August 19, 2023 at 4:10 pm #11191StellarFiKeymasterAugust 19, 2023 at 4:22 pm #11208Team StellarFiKeymaster
Becoming an authorized user on the credit card of someone with good credit is an effective way to build credit as a newbie. The only catch is, if the person makes late payments or misses any payments, it will affect your credit score too.
Becoming an authorized user helps with the length of your credit history, which accounts for 15% of your FICO® Score, but is a less influential factor in your VantageScore®. This may not seem like much of a difference, but in the long run, the length of your credit history can also help lenders decide favorably on approving your loans.
A 2018 Credit Sesame survey found that people with bad credit who were added as authorized users saw a 24% increase in their FICO Score in 6 months and a 30% increase in 12 months. The lower your starting credit score, the more you benefit from being an authorized user.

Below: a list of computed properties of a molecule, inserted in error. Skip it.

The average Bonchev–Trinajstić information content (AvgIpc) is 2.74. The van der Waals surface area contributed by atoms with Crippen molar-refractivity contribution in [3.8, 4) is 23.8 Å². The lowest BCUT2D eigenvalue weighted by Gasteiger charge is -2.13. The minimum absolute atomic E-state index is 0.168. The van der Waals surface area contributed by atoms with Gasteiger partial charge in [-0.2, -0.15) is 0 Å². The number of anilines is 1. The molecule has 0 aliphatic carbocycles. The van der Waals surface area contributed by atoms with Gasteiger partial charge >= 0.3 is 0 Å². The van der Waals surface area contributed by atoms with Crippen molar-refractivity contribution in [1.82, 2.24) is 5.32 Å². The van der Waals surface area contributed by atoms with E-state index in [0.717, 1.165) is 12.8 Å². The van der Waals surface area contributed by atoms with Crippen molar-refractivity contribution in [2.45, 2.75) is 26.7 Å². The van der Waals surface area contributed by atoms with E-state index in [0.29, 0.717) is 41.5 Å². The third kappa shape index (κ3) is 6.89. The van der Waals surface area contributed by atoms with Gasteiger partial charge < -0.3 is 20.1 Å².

However, there are many lenders who do not consider credit scores accumulated by authorized users as valid unless it is through a reliable primary cardholder like a parent or spouse. This is because they see it as an unfair advantage given to someone with bad credit to build their scores without doing the work of being a responsible spender. So, you may not get approved for a loan or credit card even if you have a good score if all your points have been accumulated through being an authorized user.
It is also a good idea to check if the lender reports to all major credit bureaus – Experian®, TransUnion®, and Equifax® – to help you make the best decision on whether to become an authorized user.
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